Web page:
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On Nepali op-ed writers

Dinkar Nepal

Dinkar Nepal

On Nepali op-ed writers

Are our op-eds keeping up with the radical upsurge in the standards and expectations of our readers?

Are our opinion writers being true to the big responsibility they hold? This is a tricky question for a columnist to broach. I now have the challenge to settle it without a hint of self-aggrandizing superiority. 

As a columnist, I like to believe that op-ed columns influence how readers think about the issues discussed. But there are people who question whether editorials, columns, and op-eds, the output of arm-chair thinking as they like to call it, really matter. Some argue that people are so deeply invested in political affiliations and affected by personal experiences, they rarely change their stance. And, further, the political insiders who wield a disproportionate influence on policy outcomes hardly get influenced by mere columnists like us. But still, I am using this column to talk about the state of our op-eds, which, to a large scale, represent the state of our intelligentsia.

A case in point is a recent upsurge in pro-monarchy protests all over the country. As far as I know, preparations for them got under way long time ago. Influencers sympathetic to Hinduism and monarchy were being contacted all over the country, asked to be prepared for a ‘big show' in near future, and a strong effort at channelizing the dissent was underway.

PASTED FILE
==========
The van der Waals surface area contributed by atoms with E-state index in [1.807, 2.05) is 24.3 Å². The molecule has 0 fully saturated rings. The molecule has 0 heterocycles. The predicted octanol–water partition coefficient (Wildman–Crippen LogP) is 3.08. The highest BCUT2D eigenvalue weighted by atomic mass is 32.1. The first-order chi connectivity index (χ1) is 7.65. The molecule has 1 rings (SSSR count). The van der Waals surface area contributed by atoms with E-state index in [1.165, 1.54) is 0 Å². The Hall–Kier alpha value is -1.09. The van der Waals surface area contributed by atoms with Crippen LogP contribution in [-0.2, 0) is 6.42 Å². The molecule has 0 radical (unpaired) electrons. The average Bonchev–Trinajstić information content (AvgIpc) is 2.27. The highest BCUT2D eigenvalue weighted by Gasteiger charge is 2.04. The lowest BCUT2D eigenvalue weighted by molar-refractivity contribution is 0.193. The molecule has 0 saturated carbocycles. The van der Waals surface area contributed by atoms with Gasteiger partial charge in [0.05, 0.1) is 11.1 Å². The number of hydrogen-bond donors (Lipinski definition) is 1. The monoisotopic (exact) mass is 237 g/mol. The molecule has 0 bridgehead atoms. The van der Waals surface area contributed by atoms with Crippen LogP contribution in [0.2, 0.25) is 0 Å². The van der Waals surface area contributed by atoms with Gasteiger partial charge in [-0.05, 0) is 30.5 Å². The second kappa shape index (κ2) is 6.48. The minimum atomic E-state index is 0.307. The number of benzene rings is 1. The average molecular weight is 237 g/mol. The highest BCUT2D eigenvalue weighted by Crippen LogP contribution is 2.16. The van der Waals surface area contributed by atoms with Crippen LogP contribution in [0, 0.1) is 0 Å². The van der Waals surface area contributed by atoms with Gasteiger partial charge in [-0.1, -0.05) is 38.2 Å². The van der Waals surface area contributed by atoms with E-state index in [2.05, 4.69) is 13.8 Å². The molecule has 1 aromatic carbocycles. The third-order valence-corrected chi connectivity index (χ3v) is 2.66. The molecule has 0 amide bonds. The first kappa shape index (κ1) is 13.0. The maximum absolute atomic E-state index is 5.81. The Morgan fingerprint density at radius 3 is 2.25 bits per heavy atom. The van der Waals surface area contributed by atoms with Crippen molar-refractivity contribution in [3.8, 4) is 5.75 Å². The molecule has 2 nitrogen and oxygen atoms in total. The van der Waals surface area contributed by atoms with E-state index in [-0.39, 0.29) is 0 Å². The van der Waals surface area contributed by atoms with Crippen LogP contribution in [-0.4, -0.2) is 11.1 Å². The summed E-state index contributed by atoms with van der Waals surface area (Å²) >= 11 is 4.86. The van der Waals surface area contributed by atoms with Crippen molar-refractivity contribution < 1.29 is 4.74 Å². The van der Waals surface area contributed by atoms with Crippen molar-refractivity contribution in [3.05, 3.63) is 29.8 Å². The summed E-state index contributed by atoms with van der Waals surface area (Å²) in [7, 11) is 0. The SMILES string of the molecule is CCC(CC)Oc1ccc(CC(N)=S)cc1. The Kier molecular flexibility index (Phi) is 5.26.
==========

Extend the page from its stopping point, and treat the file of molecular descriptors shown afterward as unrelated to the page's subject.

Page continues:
The incident of Dolakha Bhimeshwar Mahadev idol's 'perspiring' was utilized to rake up the protests. There is a strong belief in Nepal that sweat beads appearing on that idol is a sign of some great upheaval in the country’s politics. It's a rare phenomenon, happening only once in decades. In the past, whenever that happened, the King used to carry out a Kshama Puja, seeking forgiveness from the god to be saved from the fury.

This definitely was the best setting to launch a protest in favor of monarchy. And the first protest was launched around a month back, a day after the 'sweat beads' appeared.

People are frustrated with the present state of affairs in Nepal. And they trust very few politicians. But do people then really trust the ex-king? If yes, what has swayed the opinion in his favor, in the past 14 years, from the time he had to submit to the democratic parties?

Not only had Gyanendra become unpopular because of his authoritative moves, his son, Crown Prince Paras's reckless behavior had also turned public sentiment against the monarchy. As it is, there was a large section of people who believed that Gyanendra and his family was somehow linked to the massacre that killed late King Birendra’s family.

But there has been an upsurge of opinions in national newspapers recently in favor of the monarchy. The beauty of op-eds is that they take a clear stand. That, there are arguments in favor of or against a particular issue, whether politics or policy related. But most of the opinions in our newspapers seem to disregard that even opinions have to be fact-based. And to ensure that is the duty of our editors.